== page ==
The V4 is very addictive and I felt no significant difference in this area between the two RSV4s apart from perhaps a slightly “milder” throttle response. The one good thing about Estoril being slightly damp in the morning was that I finally got a good chance to ride a lot more using the powerful midrange. Aprilia says 85 ft-lbs of torque peaks at 10,000 rpm, but at these revs the engine was way too powerful for the level of grip we experienced in the morning session. Between 7 and 10K rpm the midrange produces great pull, and even below 7,000 rpm there’s plenty of go that’s exclusively reserved for the roads.

The Gancho chicane that everybody loves to hate brings speed down to 35 mph, and the flick from left to right is done with ease as there’s no high revs or speed. On the Estoril circuit there’s plenty of hard acceleration through second and third gear as the corners are so slow. This again gives a good feel with what the RSV4 R is capable of in terms of pure acceleration from low speed. Imagine a 600 supersport with 180 horsepower and you’ll get the idea.

The RSV4 R feels very solid under both braking and acceleration. It’s down to the tires what sort of grip you can achieve, and since it was cold and not completely dry, the Metzeler Racetecs performed well.

Like WSBK rider Max Biaggi, Tor says he feels at home on the RSV4 R.

I must admit that I love the ergonomics on the Aprilia RSV4. The motorcycle looks tiny, but for a motorcycle with the size of a 600 and the power of a 1000 Aprilia really has nailed it when it comes down to ergonomics. I’m tall compared to Max Biaggi, but both of us feel at home on the RSV4 R. This is something we can thank Aprilia official test rider Alex Hoffman for, as he’s been instrumental in developing many things relating to how the RSV4 handles. You can look at pictures of me on the RSV4 R and think that the rider looks quite big on the bike but the feel is nearly perfect in the seat.The whole package is so nimble and transferring weight is the easiest thing in the world. After each session I did the “hold a cup of coffee test” and felt almost no shake at all. This is very important as it proves how little vibration the V4 engine transfers to its pilot. I could mention a handful of Inline-Fours and V-Twins where this is not the case at all. The only time there’s a shake is when the RSV4 R reaches its upper rev range, and even the Sachs steering damper can’t tame the big lion completely then. There’s never danger for a proper tank slapper, but without the steering damper it would.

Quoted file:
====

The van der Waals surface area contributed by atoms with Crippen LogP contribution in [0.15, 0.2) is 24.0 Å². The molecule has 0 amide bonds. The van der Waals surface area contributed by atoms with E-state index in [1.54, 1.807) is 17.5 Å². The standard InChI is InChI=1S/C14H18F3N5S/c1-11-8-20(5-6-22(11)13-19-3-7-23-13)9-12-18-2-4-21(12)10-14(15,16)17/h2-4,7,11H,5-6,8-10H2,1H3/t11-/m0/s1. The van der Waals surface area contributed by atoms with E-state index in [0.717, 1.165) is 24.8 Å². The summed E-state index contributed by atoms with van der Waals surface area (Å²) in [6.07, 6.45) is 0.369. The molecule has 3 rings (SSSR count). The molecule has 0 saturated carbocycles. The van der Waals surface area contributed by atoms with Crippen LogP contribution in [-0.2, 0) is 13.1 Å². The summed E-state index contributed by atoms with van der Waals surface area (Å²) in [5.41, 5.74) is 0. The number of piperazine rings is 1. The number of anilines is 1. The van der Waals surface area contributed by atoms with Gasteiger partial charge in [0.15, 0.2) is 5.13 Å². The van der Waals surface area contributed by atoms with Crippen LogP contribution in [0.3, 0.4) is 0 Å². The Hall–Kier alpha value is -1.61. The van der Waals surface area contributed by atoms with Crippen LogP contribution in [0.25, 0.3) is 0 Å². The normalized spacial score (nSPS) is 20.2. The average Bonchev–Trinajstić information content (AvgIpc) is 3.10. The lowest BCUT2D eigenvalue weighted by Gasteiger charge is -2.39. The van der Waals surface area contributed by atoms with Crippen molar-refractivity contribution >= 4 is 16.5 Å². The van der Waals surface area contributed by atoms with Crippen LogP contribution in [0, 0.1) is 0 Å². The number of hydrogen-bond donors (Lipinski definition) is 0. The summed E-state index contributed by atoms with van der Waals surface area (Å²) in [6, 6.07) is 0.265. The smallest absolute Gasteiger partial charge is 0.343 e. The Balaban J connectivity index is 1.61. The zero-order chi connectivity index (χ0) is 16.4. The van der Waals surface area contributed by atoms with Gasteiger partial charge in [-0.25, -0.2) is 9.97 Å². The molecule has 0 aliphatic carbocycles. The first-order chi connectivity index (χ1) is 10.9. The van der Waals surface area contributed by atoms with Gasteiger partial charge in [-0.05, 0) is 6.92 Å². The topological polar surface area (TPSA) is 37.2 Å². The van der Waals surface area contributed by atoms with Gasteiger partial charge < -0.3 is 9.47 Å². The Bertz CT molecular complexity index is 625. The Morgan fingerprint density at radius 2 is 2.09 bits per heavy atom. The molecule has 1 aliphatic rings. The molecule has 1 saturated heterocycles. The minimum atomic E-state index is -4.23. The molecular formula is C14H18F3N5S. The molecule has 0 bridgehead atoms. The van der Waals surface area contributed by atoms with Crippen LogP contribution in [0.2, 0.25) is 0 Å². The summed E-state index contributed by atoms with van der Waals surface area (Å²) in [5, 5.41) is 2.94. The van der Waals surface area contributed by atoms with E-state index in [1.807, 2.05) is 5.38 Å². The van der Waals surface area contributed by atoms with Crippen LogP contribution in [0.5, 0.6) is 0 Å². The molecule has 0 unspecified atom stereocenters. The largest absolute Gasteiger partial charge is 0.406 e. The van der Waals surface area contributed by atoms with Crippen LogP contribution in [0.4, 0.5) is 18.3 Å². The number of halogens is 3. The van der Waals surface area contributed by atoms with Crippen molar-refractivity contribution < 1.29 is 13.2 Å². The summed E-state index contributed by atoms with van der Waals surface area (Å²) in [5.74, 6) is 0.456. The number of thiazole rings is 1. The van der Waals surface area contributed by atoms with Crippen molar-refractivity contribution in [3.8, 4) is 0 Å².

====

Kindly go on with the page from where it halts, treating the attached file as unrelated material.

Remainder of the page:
I turned up at the Mugello circuit a couple of months ago where the original launch took place. However upon arrival I was told the launch had been cancelled due to 5 bikes blowing their engines due to a poorly manufactured conrod.

Since then Aprilia has issued a recall for all RSV4s shipped to North America. Finding the faulty part was easy, but finding out what was wrong with it was difficult. Quality control has been sharpened further in Noale.


I’m very tempted to say that the RSV4 is the best handling motorcycle available out there. There are other motorcycles that handle just as solid and safe but not quite with the same overall easiness of it all. The mass centralisation is supreme, and all 180 horsepower is kept in check at all times through all the aluminium goodness.

The $5000 difference in price between the RSV4 R and the upscale RSV4 Factory will be worth it to only the most discriminating clientele.

If you wonder if you should choose the RSV4 R in favour of the RSV4 Factory, my advice is to go for the RSV4 R as the Factory isn’t worth the $5,000 premium unless you really are going racing with it. On the road it’ll still be just as much of a weapon as the Factory compared to its competition.

Highs: Lows:
Nimble handlingWonderful V4 enginePowerful brakesIt takes too long to switch riding modes. Take a lesson from BMW and make it instant.No traction control for cold and wet weatherCheaper but not cheap

Related Reading
2010 Aprilia RSV4 Factory Review
2010 Literbike Shootout: Aprilia RSV4 Factory vs. Ducati 1198S vs. KTM RC8R
2010 Aprilia RSV4 Engine Recall
2010 Aprilia RSV4R Engine Failure Delays Press Launch